South Shore Prepares for New Water Quality Standards

Photo by Bluewater Sweden on Unsplash

May 15, 2024 By Meteorologist Michael Page

Communities across the South Shore are reacting to new federal drinking water guidelines announced by the Environmental Protection Agency this spring.

Last month the EPA issued the new guidelines for PFAS, widely used, long lasting chemicals which break down very slowly over time.

The chemicals are frequently found in food packaging, household products, and personal care products.

Regular exposure to the chemicals has left small amounts in the blood stream of most Americans.

Research shows that extensive exposure, however, can result in serious medical issues, including cancer.

In 2020 Massachusetts issued its own guidelines, limiting the amount of PFAS allowed in public drinking water supplies.

The new federal limit is even more stringent, forcing public water systems to invest in new filtering technology.

Weir River Water System, which supplies Hingham, Hull, and Cohasset with water, easily complies with Massachusetts water quality requirements.

The state requires PFAS levels to remain below 20 parts per trillion. Weir River Water System reported 6.5 parts per trillion in the 4th quarter of 2024, the most recent data available.

For context, one part per trillion is about one drop of water in a swimming pool.

When the current levels are compared to the new water quality requirements, however, Weir River Water System comes in slightly over the limit.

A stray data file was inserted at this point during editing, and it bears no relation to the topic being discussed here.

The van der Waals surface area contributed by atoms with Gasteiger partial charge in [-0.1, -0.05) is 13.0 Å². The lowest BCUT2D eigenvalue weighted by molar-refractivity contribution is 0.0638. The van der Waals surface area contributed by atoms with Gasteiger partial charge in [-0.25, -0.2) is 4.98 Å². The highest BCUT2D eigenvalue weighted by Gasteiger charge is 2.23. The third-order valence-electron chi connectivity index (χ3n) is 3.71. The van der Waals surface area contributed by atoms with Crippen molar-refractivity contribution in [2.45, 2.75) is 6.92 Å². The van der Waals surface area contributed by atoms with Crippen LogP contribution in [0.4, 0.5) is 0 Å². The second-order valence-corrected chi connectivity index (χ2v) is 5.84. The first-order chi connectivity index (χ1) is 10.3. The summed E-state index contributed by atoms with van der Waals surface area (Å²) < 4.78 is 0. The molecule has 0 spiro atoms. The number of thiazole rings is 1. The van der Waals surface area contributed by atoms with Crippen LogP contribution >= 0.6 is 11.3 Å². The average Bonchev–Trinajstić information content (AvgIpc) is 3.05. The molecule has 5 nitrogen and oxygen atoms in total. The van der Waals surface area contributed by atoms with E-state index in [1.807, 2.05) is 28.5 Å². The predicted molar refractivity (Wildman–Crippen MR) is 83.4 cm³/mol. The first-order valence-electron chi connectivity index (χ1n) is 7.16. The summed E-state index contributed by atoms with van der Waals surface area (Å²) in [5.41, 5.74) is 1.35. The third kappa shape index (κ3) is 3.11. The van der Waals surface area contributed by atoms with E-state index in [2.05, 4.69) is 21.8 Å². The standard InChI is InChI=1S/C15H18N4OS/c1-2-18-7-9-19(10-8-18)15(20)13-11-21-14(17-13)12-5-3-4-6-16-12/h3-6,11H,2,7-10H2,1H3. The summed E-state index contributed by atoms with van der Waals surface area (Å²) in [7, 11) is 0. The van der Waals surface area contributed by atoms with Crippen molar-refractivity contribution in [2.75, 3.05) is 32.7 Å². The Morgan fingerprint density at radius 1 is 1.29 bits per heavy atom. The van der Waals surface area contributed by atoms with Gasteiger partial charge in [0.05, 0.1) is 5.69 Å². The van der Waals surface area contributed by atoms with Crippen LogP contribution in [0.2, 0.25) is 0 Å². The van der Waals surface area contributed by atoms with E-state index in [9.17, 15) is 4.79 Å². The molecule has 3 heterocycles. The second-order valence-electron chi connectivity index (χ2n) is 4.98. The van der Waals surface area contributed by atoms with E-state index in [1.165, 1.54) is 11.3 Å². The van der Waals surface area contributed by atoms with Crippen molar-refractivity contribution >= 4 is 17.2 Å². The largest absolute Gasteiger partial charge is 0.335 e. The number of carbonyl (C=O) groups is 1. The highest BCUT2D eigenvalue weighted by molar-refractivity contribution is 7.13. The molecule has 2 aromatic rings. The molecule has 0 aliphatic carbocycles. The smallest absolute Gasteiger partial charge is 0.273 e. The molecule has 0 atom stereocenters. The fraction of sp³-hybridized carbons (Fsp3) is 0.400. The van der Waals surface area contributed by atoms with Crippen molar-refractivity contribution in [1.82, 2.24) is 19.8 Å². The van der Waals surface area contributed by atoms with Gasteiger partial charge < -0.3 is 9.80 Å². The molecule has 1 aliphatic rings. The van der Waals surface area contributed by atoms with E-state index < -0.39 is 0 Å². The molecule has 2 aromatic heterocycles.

For one specific compound, for example, Weir River reported a level of 4.18 parts per trillion at the end of 2023, slightly above the new EPA limit of 4.0 parts per trillion.

Water systems will have several years to comply with the new requirement, and Superintendent Russell Tierney says Weir River is already “working on having [its] plant evaluated for the ability to meet the new regulations.”

In nearby Norwell, the battle against PFAS has been more costly and time consuming.

It all started in 1993 after a serious crash on Route 3, according to Superintendent Jason Federico. First responders used fire spray to douse the fiery scene. That spray was loaded with chemicals which ran off into local waterways, contaminating wells.

The town noticed unsafe PFAS levels during the summer months, when water usage spiked due to lawn watering and pools being filled up, Federico says. This required water to be drawn deep from those contaminated wells, while during times of less water use in the winter, PFAS levels remained below the state limit.

To keep PFAS levels within regulation year round, Norwell invested nearly $2 million dollars on a new filtration system which is coming online this spring.

The improvement is being funded by ratepayers, but benefits from a zero percent loan from the federal government.

The EPA will require water systems to be in compliance with its new stricter regulations by the end of this decade, and says federal funding will be available to offset the cost of potential infrastructure upgrades.

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